“YOU ARE FINE. YOU DO YOU. Be okay with who you are, and feel no shame about anything, ever.” This is a message that we moms hear A LOT. It’s the notion that everything you do is okay, and as long as you are true to yourself that you can do no serious harm. And I bet by the title of this post that you were expecting to get that message again.
Let me be real. There are times as a parent that it is actually right for me to be feeling that awful emotion of just not being enough. There are times when I truly act selfish, in a way that it not the best for the people around me. Like when I let perfectly good food sit in the fridge and go bad because I just didn’t “feel like” cooking. Or when I just choose not to adult because I know we can survive if everyone just stares at a screen all day – mommy included.
Not trying to be the devil’s advocate here, but what if we are supposed to feel bad about that kind of thing? What if we spend a lot of energy making ourselves feel okay about parenting behaviors that we actually ought to feel ashamed of? If your two year old is winning most of the battles and eating Halloween candy before 10 AM, maybe that’s actually a problem? One of the last times I visited my grandmother, we were watching the news, and she looked in my eyes and said, “I just can’t believe the way people feel no shame anymore.” It got me thinking, maybe sometimes shame is the right feeling? And it seems almost absent from our society.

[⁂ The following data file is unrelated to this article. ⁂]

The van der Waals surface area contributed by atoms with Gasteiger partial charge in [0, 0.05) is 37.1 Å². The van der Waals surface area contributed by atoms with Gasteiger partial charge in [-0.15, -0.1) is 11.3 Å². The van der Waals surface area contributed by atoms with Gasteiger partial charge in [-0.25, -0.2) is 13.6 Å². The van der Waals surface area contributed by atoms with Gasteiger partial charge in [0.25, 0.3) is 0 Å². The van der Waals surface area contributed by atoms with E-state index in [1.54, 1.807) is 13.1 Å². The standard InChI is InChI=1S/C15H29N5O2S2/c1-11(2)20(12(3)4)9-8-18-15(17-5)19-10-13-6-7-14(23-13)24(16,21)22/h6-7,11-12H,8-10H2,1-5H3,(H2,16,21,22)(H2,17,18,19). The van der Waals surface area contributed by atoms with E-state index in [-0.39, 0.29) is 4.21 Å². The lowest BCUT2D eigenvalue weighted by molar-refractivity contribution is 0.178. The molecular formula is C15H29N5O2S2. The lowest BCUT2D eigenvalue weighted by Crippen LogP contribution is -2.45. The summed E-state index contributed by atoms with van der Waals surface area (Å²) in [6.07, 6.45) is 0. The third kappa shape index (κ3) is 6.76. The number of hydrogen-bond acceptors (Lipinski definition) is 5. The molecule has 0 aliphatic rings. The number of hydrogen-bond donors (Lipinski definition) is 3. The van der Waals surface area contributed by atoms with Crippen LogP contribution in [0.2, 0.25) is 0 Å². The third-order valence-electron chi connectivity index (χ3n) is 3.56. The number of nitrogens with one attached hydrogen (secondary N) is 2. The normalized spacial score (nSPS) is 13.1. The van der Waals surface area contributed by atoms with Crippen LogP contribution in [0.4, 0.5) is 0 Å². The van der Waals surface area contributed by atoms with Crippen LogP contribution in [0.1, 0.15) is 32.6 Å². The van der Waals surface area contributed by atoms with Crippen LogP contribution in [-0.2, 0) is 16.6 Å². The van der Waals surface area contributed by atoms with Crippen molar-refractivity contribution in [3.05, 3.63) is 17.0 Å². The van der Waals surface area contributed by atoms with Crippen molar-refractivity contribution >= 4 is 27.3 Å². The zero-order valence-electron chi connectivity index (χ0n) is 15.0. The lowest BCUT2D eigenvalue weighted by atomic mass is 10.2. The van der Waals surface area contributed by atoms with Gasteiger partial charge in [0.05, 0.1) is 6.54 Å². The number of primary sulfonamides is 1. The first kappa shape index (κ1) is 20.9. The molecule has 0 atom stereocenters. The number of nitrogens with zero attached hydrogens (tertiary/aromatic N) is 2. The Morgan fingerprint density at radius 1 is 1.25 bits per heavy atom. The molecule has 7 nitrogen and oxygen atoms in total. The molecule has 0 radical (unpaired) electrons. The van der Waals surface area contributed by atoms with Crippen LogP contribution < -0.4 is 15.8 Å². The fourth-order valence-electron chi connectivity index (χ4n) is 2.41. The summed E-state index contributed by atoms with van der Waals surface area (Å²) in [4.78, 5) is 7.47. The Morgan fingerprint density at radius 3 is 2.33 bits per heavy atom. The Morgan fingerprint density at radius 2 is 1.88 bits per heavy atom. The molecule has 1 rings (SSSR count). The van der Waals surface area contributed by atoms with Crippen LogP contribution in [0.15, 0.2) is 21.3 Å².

Yes, there is false shame. Yes, there is unwarranted guilt. But how do you know the difference? Real wisdom as a bonafide grown up is being able to distinguish when we need to fess up, apologize, and change verses when we need to be okay with our humanness. Without question, both responses ought to be a normal part of our life. But if we think we can do no wrong and asking forgiveness or apologizing has completely gone missing, then maybe there is some soul searching to be done?
If you’re feeling upset about the bait and switch in this post, then may I suggest something? Perhaps it is the most secure moms who actually have the freedom to apologize – to their kids, to their husbands and partners, to their parents, or their kids’ teachers, or whoever. There is something so mysteriously sweet about not only realizing you aren’t perfect, but also being free to admit your faults to others.